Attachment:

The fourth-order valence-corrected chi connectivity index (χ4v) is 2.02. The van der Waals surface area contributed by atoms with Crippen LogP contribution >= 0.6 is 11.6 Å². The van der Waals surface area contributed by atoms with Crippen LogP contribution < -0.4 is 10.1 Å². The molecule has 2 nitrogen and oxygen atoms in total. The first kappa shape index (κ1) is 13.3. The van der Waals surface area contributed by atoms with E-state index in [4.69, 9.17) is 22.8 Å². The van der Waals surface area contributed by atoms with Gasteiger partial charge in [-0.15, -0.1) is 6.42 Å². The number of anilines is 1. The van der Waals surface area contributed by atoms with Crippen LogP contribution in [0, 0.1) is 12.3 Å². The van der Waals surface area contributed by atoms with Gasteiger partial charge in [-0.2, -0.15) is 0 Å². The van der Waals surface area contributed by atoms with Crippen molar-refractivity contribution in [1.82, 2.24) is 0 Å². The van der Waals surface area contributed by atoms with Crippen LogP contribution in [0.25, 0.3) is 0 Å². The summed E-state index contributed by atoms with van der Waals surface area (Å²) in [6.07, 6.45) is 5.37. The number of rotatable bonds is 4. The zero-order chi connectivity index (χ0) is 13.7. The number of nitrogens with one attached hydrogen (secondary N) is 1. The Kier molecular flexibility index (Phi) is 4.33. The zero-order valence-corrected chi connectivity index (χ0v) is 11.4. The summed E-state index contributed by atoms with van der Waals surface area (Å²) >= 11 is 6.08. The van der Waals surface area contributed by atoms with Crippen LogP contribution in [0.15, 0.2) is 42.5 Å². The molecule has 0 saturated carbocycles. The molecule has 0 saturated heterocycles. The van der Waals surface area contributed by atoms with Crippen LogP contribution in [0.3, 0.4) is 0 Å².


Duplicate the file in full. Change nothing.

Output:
The fourth-order valence-corrected chi connectivity index (χ4v) is 2.02. The van der Waals surface area contributed by atoms with Crippen LogP contribution >= 0.6 is 11.6 Å². The van der Waals surface area contributed by atoms with Crippen LogP contribution < -0.4 is 10.1 Å². The molecule has 2 nitrogen and oxygen atoms in total. The first kappa shape index (κ1) is 13.3. The van der Waals surface area contributed by atoms with E-state index in [4.69, 9.17) is 22.8 Å². The van der Waals surface area contributed by atoms with Gasteiger partial charge in [-0.15, -0.1) is 6.42 Å². The number of anilines is 1. The van der Waals surface area contributed by atoms with Crippen LogP contribution in [0, 0.1) is 12.3 Å². The van der Waals surface area contributed by atoms with Gasteiger partial charge in [-0.2, -0.15) is 0 Å². The van der Waals surface area contributed by atoms with Crippen molar-refractivity contribution in [1.82, 2.24) is 0 Å². The van der Waals surface area contributed by atoms with Crippen LogP contribution in [0.25, 0.3) is 0 Å². The summed E-state index contributed by atoms with van der Waals surface area (Å²) in [6.07, 6.45) is 5.37. The number of rotatable bonds is 4. The zero-order chi connectivity index (χ0) is 13.7. The number of nitrogens with one attached hydrogen (secondary N) is 1. The Kier molecular flexibility index (Phi) is 4.33. The zero-order valence-corrected chi connectivity index (χ0v) is 11.4. The summed E-state index contributed by atoms with van der Waals surface area (Å²) >= 11 is 6.08. The van der Waals surface area contributed by atoms with Crippen LogP contribution in [0.15, 0.2) is 42.5 Å². The molecule has 0 saturated carbocycles. The molecule has 0 saturated heterocycles. The van der Waals surface area contributed by atoms with Crippen LogP contribution in [0.3, 0.4) is 0 Å².